Then we’ll be able to figure out which glaze recipe will be most compatible for the new clay.


Wow, impressive. How many run-on sentences did I just write?

Sunday, November 10, 2013

Porcupine Year

This morning when Ben crossed the creek to give the two steers some range cake, he found one of them had encountered a porcupine. The poor critter’s lips and chin were covered with dozens of quills.

Situations like that always stress me out terribly, but we got the steers across the creek and into the corral without a problem. Then we rigged up a squeeze chute and lured the quilled steer into it and secured him so we could pull the quills out.

It didn’t exactly come off without a hitch, but we got the job done.

I was actually able to relax my stress level before we even got the steer secured in our makeshift chute, mainly because I laughed to myself when I realized that this incident was one more piece of evidence that this year – which I have now labeled The Year of the Porcupine – that something was released from hell and wrapped itself tightly around 2013.

We started working outside the studio in January and didn’t finish until yesterday. We didn’t get any of our goals for the studio done and my writing came to a complete and exhausted halt late last spring. Then today the steer got nailed by a porcupine.

In between all that, the designs on our Dano ware, the pottery we make for Dano Youth Camp, went completely the way of the porcupine year from hell: the pine boughs and flowers were coming out speckled with white dots.

We changed our glaze twice, then tried seven more recipes and still we got the speckling. Just last weekend we finally had enough time to figure out that the problem was with the clay body rather than the glaze recipes. So we got Monday off and zipped up to The Archie Bray Foundation in Helena to get five hundred pounds of a different clay body to tide us over until we can get our own recipe worked out – one of our goals for this past year – and get some of it ordered.

Unless, of course, we have another porcupine year.

Between now and the new year we’ll be swamped just catching up with pottery orders. So, now our goals for next year will be the ones we had for this year.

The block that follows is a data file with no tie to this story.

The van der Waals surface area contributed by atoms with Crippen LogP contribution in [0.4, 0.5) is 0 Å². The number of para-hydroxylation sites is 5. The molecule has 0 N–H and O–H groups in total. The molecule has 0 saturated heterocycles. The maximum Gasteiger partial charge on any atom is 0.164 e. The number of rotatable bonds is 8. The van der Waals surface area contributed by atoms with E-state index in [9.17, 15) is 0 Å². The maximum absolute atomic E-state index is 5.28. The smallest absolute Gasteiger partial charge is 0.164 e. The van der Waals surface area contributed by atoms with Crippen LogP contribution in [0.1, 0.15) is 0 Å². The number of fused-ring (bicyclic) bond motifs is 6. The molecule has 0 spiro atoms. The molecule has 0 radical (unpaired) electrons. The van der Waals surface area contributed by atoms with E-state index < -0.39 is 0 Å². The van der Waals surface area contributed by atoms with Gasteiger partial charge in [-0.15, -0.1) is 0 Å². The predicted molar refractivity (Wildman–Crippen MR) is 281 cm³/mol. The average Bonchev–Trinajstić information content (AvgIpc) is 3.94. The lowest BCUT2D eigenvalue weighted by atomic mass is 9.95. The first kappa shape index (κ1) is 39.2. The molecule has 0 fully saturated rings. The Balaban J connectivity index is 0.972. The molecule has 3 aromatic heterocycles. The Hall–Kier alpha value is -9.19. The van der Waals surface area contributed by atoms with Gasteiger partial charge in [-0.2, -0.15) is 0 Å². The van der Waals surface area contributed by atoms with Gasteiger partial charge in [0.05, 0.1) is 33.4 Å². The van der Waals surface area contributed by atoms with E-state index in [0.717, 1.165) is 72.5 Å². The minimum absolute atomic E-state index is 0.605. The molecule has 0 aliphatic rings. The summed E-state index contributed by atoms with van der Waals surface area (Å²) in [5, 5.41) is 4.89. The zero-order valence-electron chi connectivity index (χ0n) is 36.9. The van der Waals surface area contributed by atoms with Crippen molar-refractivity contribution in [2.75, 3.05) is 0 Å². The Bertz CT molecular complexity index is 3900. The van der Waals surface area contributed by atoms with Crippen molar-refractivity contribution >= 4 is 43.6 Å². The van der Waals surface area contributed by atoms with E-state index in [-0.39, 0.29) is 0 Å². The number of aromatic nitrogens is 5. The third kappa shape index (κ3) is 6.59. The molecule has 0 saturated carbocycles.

Friday, July 12, 2013

Rhubarb Pasta Sauce

I have a hard time digesting tomatoes, so I have been trying for a couple of years to come up with a pasta sauce made from rhubarb.

It turned out to be simpler than I had imagined and it is so good (I wanted to grossly overeat on this stuff) that if you don’t have a rhubarb patch yet, this alone is good enough reason to start one. It’s just tangy enough to be a little addictive.

I don’t have an exact recipe, since I was just experimenting and didn’t write down the amounts of what I used, but here’s how I did it:

Brown hamburger with onions.

When the burger gets dry enough to start sticking just a little to the pan, pour in some water and diced rhubarb. There should be at least three or four times more rhubarb than meat at this point. Add Italian spices and some salt and pepper. Add a few cloves of garlic. I also added extra oregano and rosemary.

At this point I also added some cumin, because I love cumin; and some turmeric because it is so good for many things, but especially for the brain and memory (and since my mother has Alzheimer’s . . .).

Then I simmered it for a long time, nearly two hours. I had to add more water a couple of times. I doubt it actually needs that long to simmer, but Ben was late getting home from work (I didn’t go because my back is still misbehaving).

Nope, no sugar. It honestly doesn’t need it.

I think it could be stretched out a little with a bunch of mushrooms. I’ll try that next time; the two of us ate a whole batch with a pound and a half of burger in just two meals: last night for dinner and today for lunch.

New Car

Ugh! The transmission went out on the old Subaru Legacy so we had to buy a new car (another Subaru, of course, but an Outback this time) and we spent more than we had hoped we would have to. It’s not new, it’s a 2007 and it has 122,000 miles on it.

I’ve never really had much pride in the cars I drive, but I really like this new car. It’s certainly the nicest care I’ve ever had. It has better clearance than the Legacy, which is good for our road.

But because we spent so much on it, we probably won’t be going to Canada this fall.

And I do see a problem with it. We never hesitated to use the old Subaru like a pickup. I’m going to find it rather difficult to do some of what we did with the old one (like piling sand in the back end) in this new one.

2013-07-11 001 009

The dealership washed it just before we drove it home, but one trip up our gravel road and it’s so covered with road dust that it looks like we’ve been driving it for weeks without a wash. Poor thing, it isn’t used to that kind of treatment, but it seems to be taking it all in stride.

2013-07-11 001 010

Tuesday, July 9, 2013

The Quests of Everyday Life